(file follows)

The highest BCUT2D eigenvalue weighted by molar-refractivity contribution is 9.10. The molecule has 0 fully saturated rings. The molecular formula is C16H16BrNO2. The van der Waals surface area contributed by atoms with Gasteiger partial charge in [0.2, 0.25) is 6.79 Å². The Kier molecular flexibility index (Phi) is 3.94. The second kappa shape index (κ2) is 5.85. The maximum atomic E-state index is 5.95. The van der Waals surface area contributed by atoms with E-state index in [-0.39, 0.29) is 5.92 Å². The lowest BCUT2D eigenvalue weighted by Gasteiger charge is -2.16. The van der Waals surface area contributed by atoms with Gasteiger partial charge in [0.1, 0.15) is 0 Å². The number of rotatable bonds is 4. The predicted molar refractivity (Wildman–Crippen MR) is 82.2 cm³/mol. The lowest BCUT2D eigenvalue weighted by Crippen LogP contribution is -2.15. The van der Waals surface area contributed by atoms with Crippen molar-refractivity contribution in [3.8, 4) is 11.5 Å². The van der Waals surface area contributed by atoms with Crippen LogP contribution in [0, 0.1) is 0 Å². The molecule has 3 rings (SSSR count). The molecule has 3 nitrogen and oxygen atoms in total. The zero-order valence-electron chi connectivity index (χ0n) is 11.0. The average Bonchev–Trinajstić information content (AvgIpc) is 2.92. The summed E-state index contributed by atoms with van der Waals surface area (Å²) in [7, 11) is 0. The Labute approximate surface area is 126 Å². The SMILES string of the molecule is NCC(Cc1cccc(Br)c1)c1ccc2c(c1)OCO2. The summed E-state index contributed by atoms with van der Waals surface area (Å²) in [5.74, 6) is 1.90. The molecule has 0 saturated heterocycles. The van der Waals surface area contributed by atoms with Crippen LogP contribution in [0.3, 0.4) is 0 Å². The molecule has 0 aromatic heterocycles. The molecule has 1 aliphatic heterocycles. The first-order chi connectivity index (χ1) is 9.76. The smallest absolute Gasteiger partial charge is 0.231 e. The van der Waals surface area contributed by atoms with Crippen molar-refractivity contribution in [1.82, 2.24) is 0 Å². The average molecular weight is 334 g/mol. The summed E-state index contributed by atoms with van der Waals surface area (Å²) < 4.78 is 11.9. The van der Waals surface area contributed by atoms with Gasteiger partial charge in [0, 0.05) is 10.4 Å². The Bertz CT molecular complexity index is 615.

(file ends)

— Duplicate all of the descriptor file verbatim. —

The highest BCUT2D eigenvalue weighted by molar-refractivity contribution is 9.10. The molecule has 0 fully saturated rings. The molecular formula is C16H16BrNO2. The van der Waals surface area contributed by atoms with Gasteiger partial charge in [0.2, 0.25) is 6.79 Å². The Kier molecular flexibility index (Phi) is 3.94. The second kappa shape index (κ2) is 5.85. The maximum atomic E-state index is 5.95. The van der Waals surface area contributed by atoms with E-state index in [-0.39, 0.29) is 5.92 Å². The lowest BCUT2D eigenvalue weighted by Gasteiger charge is -2.16. The van der Waals surface area contributed by atoms with Gasteiger partial charge in [0.1, 0.15) is 0 Å². The number of rotatable bonds is 4. The predicted molar refractivity (Wildman–Crippen MR) is 82.2 cm³/mol. The lowest BCUT2D eigenvalue weighted by Crippen LogP contribution is -2.15. The van der Waals surface area contributed by atoms with Crippen molar-refractivity contribution in [3.8, 4) is 11.5 Å². The van der Waals surface area contributed by atoms with Crippen LogP contribution in [0, 0.1) is 0 Å². The molecule has 3 rings (SSSR count). The molecule has 3 nitrogen and oxygen atoms in total. The zero-order valence-electron chi connectivity index (χ0n) is 11.0. The average Bonchev–Trinajstić information content (AvgIpc) is 2.92. The summed E-state index contributed by atoms with van der Waals surface area (Å²) in [7, 11) is 0. The Labute approximate surface area is 126 Å². The SMILES string of the molecule is NCC(Cc1cccc(Br)c1)c1ccc2c(c1)OCO2. The summed E-state index contributed by atoms with van der Waals surface area (Å²) in [5.74, 6) is 1.90. The molecule has 0 saturated heterocycles. The van der Waals surface area contributed by atoms with Crippen LogP contribution in [0.3, 0.4) is 0 Å². The molecule has 0 aromatic heterocycles. The molecule has 1 aliphatic heterocycles. The first-order chi connectivity index (χ1) is 9.76. The smallest absolute Gasteiger partial charge is 0.231 e. The van der Waals surface area contributed by atoms with Crippen molar-refractivity contribution in [1.82, 2.24) is 0 Å². The average molecular weight is 334 g/mol. The summed E-state index contributed by atoms with van der Waals surface area (Å²) < 4.78 is 11.9. The van der Waals surface area contributed by atoms with Gasteiger partial charge in [0, 0.05) is 10.4 Å². The Bertz CT molecular complexity index is 615.